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Iatrogenic CJD in australia: time to amend infection control measures for pituitary hormone recipients?

In September 2010 the above paper was published in the Medical Journal of Australia(MJA).

The paper was originally submitted for publication in September 2009 which was unfortunate timing for us as it coincided with the review of the PHTA account. Although publication was delayed until September 2010 a draft copy was supplied to Professor Magnusson during his review of the trust account and the network. However, as the article was embargoed we were denied any knowledge of the content and only knew that it contained risk statistics.

The paper offers good news in that our risks are diminishing with time but risk estimates and percentage do not provide more confidence for recipients than is currently already growing and we believe that the paper could have had an adverse influence on the reviewer’s recommendation when it came to the continuation of the trust account and support for recipients. We strongly believe that until we can be given a guarantee that no more recipients will develop CJD as a result of the Australian Hormone Pituitary Hormone Program (AHPHP) and until we no longer experience difficulties when accessing health care, then support and assistance for our cohort needs to be maintained.

Furthermore, the Executive Committee of the CJDSGN, recipients ourselves, had concerns about the accuracy of some of the background history provided in the paper and although we welcomed the fact that the Australian recipient community is considered to be at a very low risk of developing iatrogenic CJD, and acknowledge that the paper refers to a possible single discrete contamination event, we do challenge the fact that  information available does not clearly identify higher-risks periods. For those of us informed that we had received a contaminated batch, a batch common with two of the cases and the only batch received by one of the women, this came as a second and even more devastating blow in 1992 when the DoHA encouraged our treating doctors to recontact those of us involved to communicate this additional news. It was also our opinion that the paper in no way acknowledged the enormous impact of the notification on our lives and the lives of our families and we felt compelled to set the record straight. Although we acknowledge that the paper was published to review risk percentages this data does not bring back those who have died, take away the guilt of the parents who consented to hGH therapy for their children, or change the devastation and heartache for so many. What happened to us cannot be forgotten and we need to assure that something as devastating as this never happens again.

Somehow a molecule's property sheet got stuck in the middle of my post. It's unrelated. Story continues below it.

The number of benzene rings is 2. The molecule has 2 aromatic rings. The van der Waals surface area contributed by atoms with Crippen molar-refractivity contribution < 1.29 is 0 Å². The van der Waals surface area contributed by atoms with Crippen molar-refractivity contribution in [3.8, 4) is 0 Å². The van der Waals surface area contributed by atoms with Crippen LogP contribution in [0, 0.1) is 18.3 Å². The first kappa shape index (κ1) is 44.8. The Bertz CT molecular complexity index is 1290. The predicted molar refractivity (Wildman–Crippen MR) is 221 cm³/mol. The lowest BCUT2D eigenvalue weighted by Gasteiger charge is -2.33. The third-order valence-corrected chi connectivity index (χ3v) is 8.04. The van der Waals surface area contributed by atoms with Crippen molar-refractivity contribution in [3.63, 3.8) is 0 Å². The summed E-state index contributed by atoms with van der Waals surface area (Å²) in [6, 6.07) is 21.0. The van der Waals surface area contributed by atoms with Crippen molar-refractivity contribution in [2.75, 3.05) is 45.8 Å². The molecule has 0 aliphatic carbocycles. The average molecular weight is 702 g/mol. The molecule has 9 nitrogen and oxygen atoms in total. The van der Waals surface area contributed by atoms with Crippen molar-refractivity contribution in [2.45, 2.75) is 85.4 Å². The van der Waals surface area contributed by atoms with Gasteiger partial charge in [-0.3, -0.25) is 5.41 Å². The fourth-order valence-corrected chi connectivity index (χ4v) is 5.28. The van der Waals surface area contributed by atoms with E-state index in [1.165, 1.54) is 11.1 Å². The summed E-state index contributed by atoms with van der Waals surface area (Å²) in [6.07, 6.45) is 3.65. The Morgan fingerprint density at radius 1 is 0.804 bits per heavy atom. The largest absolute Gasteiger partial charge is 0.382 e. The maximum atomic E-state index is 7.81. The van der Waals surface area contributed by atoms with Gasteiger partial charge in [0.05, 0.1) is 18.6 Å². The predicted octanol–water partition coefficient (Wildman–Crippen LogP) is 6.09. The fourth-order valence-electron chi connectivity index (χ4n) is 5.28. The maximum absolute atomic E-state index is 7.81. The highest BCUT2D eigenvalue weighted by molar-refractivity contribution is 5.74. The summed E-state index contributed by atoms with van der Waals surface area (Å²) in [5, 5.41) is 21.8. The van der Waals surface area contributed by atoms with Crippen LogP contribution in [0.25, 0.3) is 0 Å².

We consulted with Associate Professor Steven Collins, our medical director and co-author of the paper and on his advice David Ralston and I submitted a letter to the editor in response to the paper. It was published in the Medical Journal of Australia in February 2011. Our intention was to set the record straight and correct, what we considered, were some inaccuracies. This paper does however offer some good news which came about when the MJA inquired during the publication process what the purpose of the paper was. Recommendations on changes to the infection control guidelines were subsequently included and this certainly may provide, with time and education, an end to discrimination and delays for recipients of human growth hormone (hGH), treated for short stature, and recipients of human pituitary hormone  gonadotrophin (hPG) as a fertility treatment.

Download ‘Iatrogenic Creutzfeldt-Jakob disease in Australia

Download ‘Letter to Editor and response- published Medical Journal of Australia – February 2011